On Monday, February 24, Iraqi authorities announced that an Iranian citizen, who entered Iraq before the Iraqi government decided to restrict the entry of Iranian citizens, has infected by coronavirus disease (COVID-19). The infected patient has come to Iraq as a student to study religious subjects on the holy Shiite city south of Iraq (Najaf) about 160 km from Baghdad, the capital of Iraq. This was the first confirmed case by the medical laboratory test. On February 20, the Iraqi government postponed the granting visas and the flight by Iraqi Airways for Iranian citizens after the news that several Iranians have been infected with COVID-19 6. At the beginning of March 2020, as a precaution, the local authority in Karbala prevented the outsiders from entering the governorate, which limited millions of visitors to the province on the religious occasion. During that time, the COVID-19 positive cases started to increase based on an international statistic published on July 10. Moreover, there are now more than 12.0 million confirmed cases in 188 countries. More than 560,000 people have lost their lives, as shown in Figure 1 7.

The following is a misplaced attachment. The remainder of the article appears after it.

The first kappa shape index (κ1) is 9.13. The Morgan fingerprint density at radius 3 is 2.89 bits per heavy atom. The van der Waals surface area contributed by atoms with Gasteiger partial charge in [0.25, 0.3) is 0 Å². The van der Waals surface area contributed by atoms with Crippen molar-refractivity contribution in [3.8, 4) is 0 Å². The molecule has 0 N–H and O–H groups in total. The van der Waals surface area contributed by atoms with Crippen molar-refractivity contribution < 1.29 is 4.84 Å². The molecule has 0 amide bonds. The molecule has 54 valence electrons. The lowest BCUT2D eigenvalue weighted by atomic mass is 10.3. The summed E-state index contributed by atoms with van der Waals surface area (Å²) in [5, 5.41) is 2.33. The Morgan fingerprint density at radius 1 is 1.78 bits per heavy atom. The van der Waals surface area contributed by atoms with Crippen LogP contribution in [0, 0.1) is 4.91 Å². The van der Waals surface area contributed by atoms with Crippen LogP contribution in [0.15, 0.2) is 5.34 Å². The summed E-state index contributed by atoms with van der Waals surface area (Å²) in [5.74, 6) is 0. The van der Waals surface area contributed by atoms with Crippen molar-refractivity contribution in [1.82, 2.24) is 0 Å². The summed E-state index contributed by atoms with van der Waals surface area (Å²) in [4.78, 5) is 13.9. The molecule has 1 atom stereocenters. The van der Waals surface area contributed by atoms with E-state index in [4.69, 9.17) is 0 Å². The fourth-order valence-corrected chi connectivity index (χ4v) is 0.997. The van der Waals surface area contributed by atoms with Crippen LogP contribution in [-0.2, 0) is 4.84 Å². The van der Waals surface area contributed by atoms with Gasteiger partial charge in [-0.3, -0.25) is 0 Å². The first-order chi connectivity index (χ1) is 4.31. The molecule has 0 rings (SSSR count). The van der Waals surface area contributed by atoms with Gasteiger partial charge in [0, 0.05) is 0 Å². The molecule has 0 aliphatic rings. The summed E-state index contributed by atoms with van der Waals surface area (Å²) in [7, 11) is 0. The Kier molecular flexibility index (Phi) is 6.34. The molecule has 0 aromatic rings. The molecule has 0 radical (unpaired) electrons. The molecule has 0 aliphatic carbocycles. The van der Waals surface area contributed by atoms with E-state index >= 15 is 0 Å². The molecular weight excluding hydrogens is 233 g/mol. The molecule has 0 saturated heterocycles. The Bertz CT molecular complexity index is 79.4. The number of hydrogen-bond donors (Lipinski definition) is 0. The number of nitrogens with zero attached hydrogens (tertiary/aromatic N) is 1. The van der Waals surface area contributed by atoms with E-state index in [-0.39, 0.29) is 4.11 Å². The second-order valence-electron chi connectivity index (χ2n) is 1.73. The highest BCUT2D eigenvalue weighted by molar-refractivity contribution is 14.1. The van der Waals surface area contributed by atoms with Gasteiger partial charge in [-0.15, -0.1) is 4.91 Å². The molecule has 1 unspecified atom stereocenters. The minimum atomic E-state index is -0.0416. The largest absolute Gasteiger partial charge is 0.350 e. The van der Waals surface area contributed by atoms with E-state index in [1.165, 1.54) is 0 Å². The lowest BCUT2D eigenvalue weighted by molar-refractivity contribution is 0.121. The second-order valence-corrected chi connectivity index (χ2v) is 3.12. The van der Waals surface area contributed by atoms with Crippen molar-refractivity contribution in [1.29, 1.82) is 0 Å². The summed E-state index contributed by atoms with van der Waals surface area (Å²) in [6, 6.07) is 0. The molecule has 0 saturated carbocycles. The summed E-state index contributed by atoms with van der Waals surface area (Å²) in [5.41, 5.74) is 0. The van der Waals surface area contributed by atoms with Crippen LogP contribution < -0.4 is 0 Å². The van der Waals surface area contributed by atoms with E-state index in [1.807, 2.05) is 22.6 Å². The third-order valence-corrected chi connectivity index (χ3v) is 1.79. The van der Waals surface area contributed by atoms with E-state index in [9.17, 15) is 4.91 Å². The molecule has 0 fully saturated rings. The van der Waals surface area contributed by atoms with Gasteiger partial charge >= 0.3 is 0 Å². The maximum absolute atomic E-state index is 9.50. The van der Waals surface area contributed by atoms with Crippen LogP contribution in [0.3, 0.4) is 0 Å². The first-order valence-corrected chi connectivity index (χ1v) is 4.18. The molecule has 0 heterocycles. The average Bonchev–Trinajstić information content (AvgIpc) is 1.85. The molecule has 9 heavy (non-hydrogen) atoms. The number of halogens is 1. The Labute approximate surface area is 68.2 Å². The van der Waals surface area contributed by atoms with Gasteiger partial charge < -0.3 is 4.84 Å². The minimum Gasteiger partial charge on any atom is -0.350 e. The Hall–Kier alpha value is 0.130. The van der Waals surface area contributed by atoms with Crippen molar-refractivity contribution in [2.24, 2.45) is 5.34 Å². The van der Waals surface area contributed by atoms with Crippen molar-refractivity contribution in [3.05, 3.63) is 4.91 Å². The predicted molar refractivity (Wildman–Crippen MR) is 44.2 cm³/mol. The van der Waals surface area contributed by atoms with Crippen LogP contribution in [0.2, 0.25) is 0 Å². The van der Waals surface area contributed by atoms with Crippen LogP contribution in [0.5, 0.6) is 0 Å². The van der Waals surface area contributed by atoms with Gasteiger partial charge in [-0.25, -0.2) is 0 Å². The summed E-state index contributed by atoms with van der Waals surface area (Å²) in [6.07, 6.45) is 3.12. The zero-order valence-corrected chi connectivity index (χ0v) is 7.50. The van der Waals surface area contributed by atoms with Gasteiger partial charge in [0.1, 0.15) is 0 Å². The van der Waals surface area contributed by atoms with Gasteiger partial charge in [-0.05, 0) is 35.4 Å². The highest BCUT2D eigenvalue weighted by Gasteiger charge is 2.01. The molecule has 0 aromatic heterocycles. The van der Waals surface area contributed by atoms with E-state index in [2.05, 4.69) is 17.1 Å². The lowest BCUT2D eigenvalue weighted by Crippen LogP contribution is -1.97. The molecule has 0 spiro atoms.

Figure 1: The virus is spreading rapidly in many countries, and the death toll is still climbing 7.

 
This article sheds light on the following concepts: The unqualified health system in Iraq to face the pandemic disease like COVID-19; the religious rituals in Iraq which contributed to the events of large gatherings to visit the holy shrines which increase the virus spread. Finally, discuss the social customs and traditions where the spread of the Coronavirus in Iraq has modified Iraqi customs and traditions that show personal affection through physical touch. Importantly, the economic factor plus the factors mentioned above have an essential role in the disease spreading in Iraq.

 
 
Overview of the health situation in Iraq
 
The Iraq Total Population 39,340,000 in 2018 8 spread across 18 governorates, including three governorates in a semi-autonomous region of Kurdistan. The estimated population living in rural settings is 30.1% (2017), with 40.5% of the total population under the age of 15 (2017), with an annual population growth rate of 2.4% (2017) and a life expectancy at birth of 70.3 years (2017) 9.
 
The Iraqi healthcare system considers one of the best across the Middle East; hence it has affected by wars and economic troubles since the 1980s. The most significant blows to the system came during the civil conflicts across the country after 2003. Furthermore, more decline, as a result of the Islamic State (ISIS) in 2014 and the war after that 10.